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Richard Henry Dana Jr.: Two Years Before the Mast & Other Voyages: Two Years Before the Mast / To Cuba and Back / Journal of a Voyage Round the World, 1859-1860 (Library of America) Hardcover – October 6, 2005
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From the Back Cover
Together for the first time: the thrilling nautical classic by one of America's first and greatest travel writers, along with hard-to-find narratives of Dana's later journeys:
To Cuba and Back: A Vacation Voyage (1859)
Journal of a Voyage Round the World, 1859-1860
About the Author
Thomas Philbrick is professor emeritus of English at the University of Pittsburgh.
Top customer reviews
Dana's father received a law degree from Harvard and eventually closed his practice in favor of his literary leanings. It is natural, then, that Dana would also become educated at Harvard and develop into a very fine writer. After his sophomore year he contracted measles, which affected his eyesight and forced him to leave Harvard because he could not read. Not wanting to add to his father's financial difficulties (when is a publisher of a literary journal not in financial distress?), he joins the crew of a ship called the "Pilgrim" and it is his journal of his two years "before the mast" (ordinary sailors lived in the front of the ship) that became the international sensation.
The author's great gift is to observe keenly the detail that makes his life aboard the ship compelling to us as readers. Almost anyone attempting such a task would convey the boredom and drudgery of such a life without being able to see what would interest people who had never been to sea. How they eat, what the tasks are, how the sails work, what is the relation between the crew and the officers, what happens when a sailor dies and how are his belongings disposed of, and hundreds of pages of interesting stuff. Just one little detail among many that struck me. There was an incident when they suspected they were being chased by a pirate ship and were struggling to maintain distance from the suspected vessel. The captain has the men pouring buckets of water on the sails and once I read it, I understood why. The author doesn't explain why because it would have been obvious to sailors. However, to me in the 21st century, I would never have conceived of pouring water on the canvas to make it hold more wind.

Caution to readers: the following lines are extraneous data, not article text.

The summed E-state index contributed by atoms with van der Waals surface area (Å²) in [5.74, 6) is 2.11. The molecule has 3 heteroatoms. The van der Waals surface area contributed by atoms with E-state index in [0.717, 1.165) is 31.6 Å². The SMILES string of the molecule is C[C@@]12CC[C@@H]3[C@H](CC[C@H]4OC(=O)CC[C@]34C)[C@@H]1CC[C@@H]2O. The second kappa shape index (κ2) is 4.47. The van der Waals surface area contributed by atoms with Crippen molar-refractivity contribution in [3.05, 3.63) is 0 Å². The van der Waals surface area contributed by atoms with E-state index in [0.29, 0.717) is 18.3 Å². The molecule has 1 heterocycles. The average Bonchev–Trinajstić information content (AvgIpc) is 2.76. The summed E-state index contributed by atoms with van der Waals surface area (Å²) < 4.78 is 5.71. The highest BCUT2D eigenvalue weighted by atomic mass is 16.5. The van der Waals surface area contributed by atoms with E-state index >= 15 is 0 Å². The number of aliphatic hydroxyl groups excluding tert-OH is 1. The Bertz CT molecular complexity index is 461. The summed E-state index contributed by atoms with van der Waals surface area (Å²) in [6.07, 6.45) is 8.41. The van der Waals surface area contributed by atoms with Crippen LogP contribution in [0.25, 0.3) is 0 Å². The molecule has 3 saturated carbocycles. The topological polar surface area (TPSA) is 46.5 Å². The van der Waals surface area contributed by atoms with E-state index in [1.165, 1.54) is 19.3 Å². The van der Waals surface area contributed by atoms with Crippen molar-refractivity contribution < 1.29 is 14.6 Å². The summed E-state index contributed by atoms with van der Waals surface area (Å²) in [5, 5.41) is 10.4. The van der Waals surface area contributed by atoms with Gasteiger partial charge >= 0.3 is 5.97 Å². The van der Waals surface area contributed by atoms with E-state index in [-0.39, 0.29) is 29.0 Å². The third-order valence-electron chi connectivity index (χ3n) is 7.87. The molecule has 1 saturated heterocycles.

And this is what is so important about the books today. It is an eyewitness account of a real world that has all but vanished. You can see that when he wrote his later books on his trip to Cuba and his journey circumnavigating the globe, that the world described of California in the 1830s was already vastly different by 1859. His observations of the places he visits are compelling and full of just the right details. Hawaii, China, Japan, India, Egypt, and more come to life in fascinating ways.
"Two Years Before the Mast" was purchased by Harpers for $250 and sold hugely. The very helpful chronicle of Dana's life included in this volume estimates that Harpers earned $10,000 by 1842 and $50,000 during the 28 years the firm held the copyright. However, don't feel badly for Dana, he sold the foreign rights, made good money as a speaker, and was in demand as a writer of other books.
I strongly recommend this book. While it certainly has a different role for us than it had for its contemporary readers, its opening us to a world gone bye gives us new insights into our own world, our history, and thereby our own lives.
Just have a dictionary handy for the nautical terms and other word usages that have changed since those days. Or have a couple of web pages handy on sailing ships. The book has notes that explain some things that one can't find in dictionaries, but even learning this new vocabulary is fascinating. In reading material on the web to learn more about what I was reading in the book, I learned how an anchor is drawn up and into the hold. The cable that goes around the capstan and the rest of that rigging is tied to the chain of the anchor with temporary nippers. This work was done by boys with small and quick hands and this is why we call boys nippers.
It is especially nice to read the words of someone who actually lived the material in this book rather than having it filtered and interpreted for me by some modern writer. However well intentioned a modern writer or historian might be, they will end up distorting the world in which Dana lived. His ability to write so well gives us a vehicle for seeing his world as he lived in. What a treat!
This is a wonderful edition of these books and the Library of America makes them a delight to hold, read, and have on your shelf (after you read them).
I would like to reiterate the praise for this particular Library of America edition of Dana's excellent book. You may be able to find a cheaper edition, but this one is really very nice. It has a strong tight binding, uses high quality paper, and the font is a pleasure to read. Also, there is a navy blue ribbon book marker sewn into the binding that is very convenient and attractive. The dust jacket is strong, with a high gloss coating, and on the back there is a painting of the brig Pilgrim.
All in all this book makes a superb presentation, something that is a pleasure to own, or that you would be proud to offer as a gift.
But through all of the pain, the discomforts and the ordeals there is a bonding and a camaraderie that can't help but bring the sailors closer together, no matter their skill and intellectual levels.
Dana writes with the honesty of a young man on his first great adventure and not as a older, intellectual that he becomes in later life.